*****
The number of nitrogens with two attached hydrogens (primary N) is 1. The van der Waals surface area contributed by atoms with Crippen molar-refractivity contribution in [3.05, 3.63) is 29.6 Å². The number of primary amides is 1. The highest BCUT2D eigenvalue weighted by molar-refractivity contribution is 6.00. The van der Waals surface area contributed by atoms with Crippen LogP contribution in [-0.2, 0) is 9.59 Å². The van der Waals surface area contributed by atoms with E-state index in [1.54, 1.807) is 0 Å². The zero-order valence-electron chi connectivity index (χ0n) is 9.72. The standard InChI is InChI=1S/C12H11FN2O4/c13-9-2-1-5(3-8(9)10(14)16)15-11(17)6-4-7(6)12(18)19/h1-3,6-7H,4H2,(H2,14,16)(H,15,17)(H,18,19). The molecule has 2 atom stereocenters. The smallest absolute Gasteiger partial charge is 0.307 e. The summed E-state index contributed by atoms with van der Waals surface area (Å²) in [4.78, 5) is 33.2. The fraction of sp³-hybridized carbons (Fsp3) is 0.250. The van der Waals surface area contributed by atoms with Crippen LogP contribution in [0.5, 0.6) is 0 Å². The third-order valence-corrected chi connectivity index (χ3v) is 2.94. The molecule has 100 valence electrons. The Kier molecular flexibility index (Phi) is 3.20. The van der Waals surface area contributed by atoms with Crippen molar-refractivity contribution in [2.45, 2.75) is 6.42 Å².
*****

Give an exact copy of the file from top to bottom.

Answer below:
The number of nitrogens with two attached hydrogens (primary N) is 1. The van der Waals surface area contributed by atoms with Crippen molar-refractivity contribution in [3.05, 3.63) is 29.6 Å². The number of primary amides is 1. The highest BCUT2D eigenvalue weighted by molar-refractivity contribution is 6.00. The van der Waals surface area contributed by atoms with Crippen LogP contribution in [-0.2, 0) is 9.59 Å². The van der Waals surface area contributed by atoms with E-state index in [1.54, 1.807) is 0 Å². The zero-order valence-electron chi connectivity index (χ0n) is 9.72. The standard InChI is InChI=1S/C12H11FN2O4/c13-9-2-1-5(3-8(9)10(14)16)15-11(17)6-4-7(6)12(18)19/h1-3,6-7H,4H2,(H2,14,16)(H,15,17)(H,18,19). The molecule has 2 atom stereocenters. The smallest absolute Gasteiger partial charge is 0.307 e. The summed E-state index contributed by atoms with van der Waals surface area (Å²) in [4.78, 5) is 33.2. The fraction of sp³-hybridized carbons (Fsp3) is 0.250. The van der Waals surface area contributed by atoms with Crippen LogP contribution in [0.5, 0.6) is 0 Å². The third-order valence-corrected chi connectivity index (χ3v) is 2.94. The molecule has 100 valence electrons. The Kier molecular flexibility index (Phi) is 3.20. The van der Waals surface area contributed by atoms with Crippen molar-refractivity contribution in [2.45, 2.75) is 6.42 Å².